This page was built for my own Chemistry students, but I have decided to leave it available for those teachers who plan on using the site with the Apologia course. Please make sure to update your students with PERMANENT DATES since none exist here.

Please stay at least one day ahead of your class schedule. You should have read all the required reading for the week PRIOR to arriving to class on Friday.


The materials you will need to purchase are listed below. I have also included the location of the best priced items I have found as of this moment. If you locate a better price for the same item, please let me know.

  • Apologia Exploring Creation through Chemistry, 2nd Edition ISBN 1-932012-26-5
  • Apologia Exploring Creation through Chemistry, 2nd Edition, Solutions Manual and Tests ISBN 1-932012-27-3
  • Apologia Chemistry Kit
  • a 2 – 2 1/2 inch plastic binder (This will become your Lab Notebook)
  • college-ruled notebook paper
  • PENCILS (1 – 2) (Pens are NOT suitable for labs or your Lab Notebook since you will want to be able to erase. Mechanical pencils may be used.)
  • PENS (1 – 2) (Black or blue only. PLEASE no “pretty pink or purple” pens, and definitely no red pens, please.)
  • Lab Sheet Template (will be available on this site on the LINKS  page during the week August 14, 2009)
  • Cornell Notes Template (can be printed from the website in the Home page)
  • a plastic or metal ruler (no wood, please, and at least 6 inches)
  • a calculator (PLEASE DO NOT GO OUT AND PURCHASE A SCIENTIFIC CALCULATOR! These are very expensive and will not be necessary for you in this course. A good, regular calculator will serve you very well)
  • a box of plastic gloves (MEDIUM)

It would be helpful for you to have all class materials by August 7th, 2009.


The following class rules apply to all students taking this course. They are in place to keep you safe, establish a good learning environment, and protect your belongings. Please read them over carefully:

(1) I will be respectful of my teacher, other adults, and fellow classmates by not interrupting them, by using respectful words and tone, by raising my hand if I have a question or comment, and by being considerate of their persons and belongings.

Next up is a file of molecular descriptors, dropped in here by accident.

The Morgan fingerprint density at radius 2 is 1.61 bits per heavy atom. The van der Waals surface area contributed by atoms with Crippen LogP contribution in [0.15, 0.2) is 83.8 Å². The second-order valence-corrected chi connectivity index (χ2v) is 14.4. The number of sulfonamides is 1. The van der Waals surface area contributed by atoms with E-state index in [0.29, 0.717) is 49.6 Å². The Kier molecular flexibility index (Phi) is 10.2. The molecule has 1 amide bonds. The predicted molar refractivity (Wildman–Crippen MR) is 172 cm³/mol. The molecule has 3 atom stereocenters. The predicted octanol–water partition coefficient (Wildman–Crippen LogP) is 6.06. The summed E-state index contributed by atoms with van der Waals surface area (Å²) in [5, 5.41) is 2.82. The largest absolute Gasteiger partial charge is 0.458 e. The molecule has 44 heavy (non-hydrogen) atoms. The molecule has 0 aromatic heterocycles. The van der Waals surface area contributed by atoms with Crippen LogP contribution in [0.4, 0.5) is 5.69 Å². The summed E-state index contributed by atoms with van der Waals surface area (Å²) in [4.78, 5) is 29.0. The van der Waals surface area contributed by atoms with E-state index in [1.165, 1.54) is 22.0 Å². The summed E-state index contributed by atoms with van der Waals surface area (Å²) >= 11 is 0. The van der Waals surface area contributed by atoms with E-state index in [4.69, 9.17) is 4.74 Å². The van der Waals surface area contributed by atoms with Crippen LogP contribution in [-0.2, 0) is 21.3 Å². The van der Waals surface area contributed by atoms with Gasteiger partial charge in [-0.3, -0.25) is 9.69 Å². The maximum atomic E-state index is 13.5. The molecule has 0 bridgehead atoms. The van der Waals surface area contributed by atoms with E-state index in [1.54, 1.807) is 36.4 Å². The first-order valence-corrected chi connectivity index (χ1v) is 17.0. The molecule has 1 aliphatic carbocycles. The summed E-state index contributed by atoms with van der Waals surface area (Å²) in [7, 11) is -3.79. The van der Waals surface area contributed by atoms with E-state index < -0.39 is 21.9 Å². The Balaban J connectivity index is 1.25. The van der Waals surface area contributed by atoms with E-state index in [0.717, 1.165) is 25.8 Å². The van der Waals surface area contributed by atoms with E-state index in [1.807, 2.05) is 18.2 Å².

(2) I will understand that I am working with dangerous and flammable substances and will be ever-mindful that I must not:

(a) put any substances or flame on my skin, clothing, or in my mouth

(b) put any substances or flame on or near others or on their belongings.

(3) I will understand that threatening or joking to put any substance or open flame on another person or on his or her belongings will not be tolerated.

(4) I will understand that I must move carefully around lab equipment and that no horseplay of any kind will be tolerated around the lab equipment.

(5) I will be quiet during exams, or when others are attempting to listen to directions or safety instructions.

Failiure to abide by these rules may result in the following:

(1) a verbal warning by my teacher

(2) the cancellation of my lab, an F grade on my lab, and the inability to make it up

(3) an essay in which I must explain the purpose and the detailed reason for each rule BEFORE I am permitted to perform another lab.


It’s very important that the Module reading, questions, and problems be done prior to Lecture day. Most Modules will be broken down into two week intervals. Labs are critical to the course, and every effort should be made to attend these since a good portion of them cannot be performed again. Much of the material on the tests will be covered in this “hands-on” way. Because of the nature of the material, classes will begin promptly at 1:00 p.m. Please be on time.


If you have to miss a class, you may want to get notes from a classmate or make arrangements beforehand with me to the information you missed. Missed labs may not be able to reproduced, but we may be able to provide you with information covered in the lab. It’s important to note, however, that nothing takes the place of the lab itself, so every effort should be made to be present.


Lecture days are just that, days on which we gather as a class to solidify the information you have read and been working on during the week, discuss and perform labs, and work on reviews for tests or exams.

I cannot stress how important it is that all reading, questions, and problems be done prior to your arrival to class. At this stage of your learning, I would be wasting your valuable time by doing vocabulary reviews or teaching material as if you have never seen it.

There will be times when you read material at home and are shaky on your understanding of it. THIS IS NOT A BAD THING! That is the entire point of the class day. If you have actually read the material, as I begin to teach you will recognize vocabulary, formulae, and ideas that you read about, and will therefore, solidify the information in your mind and know what questions you need to ask in order to make the material more useable for you.

You should do your best to remain at least one day AHEAD of your syllabus, so that you are always prepared for class.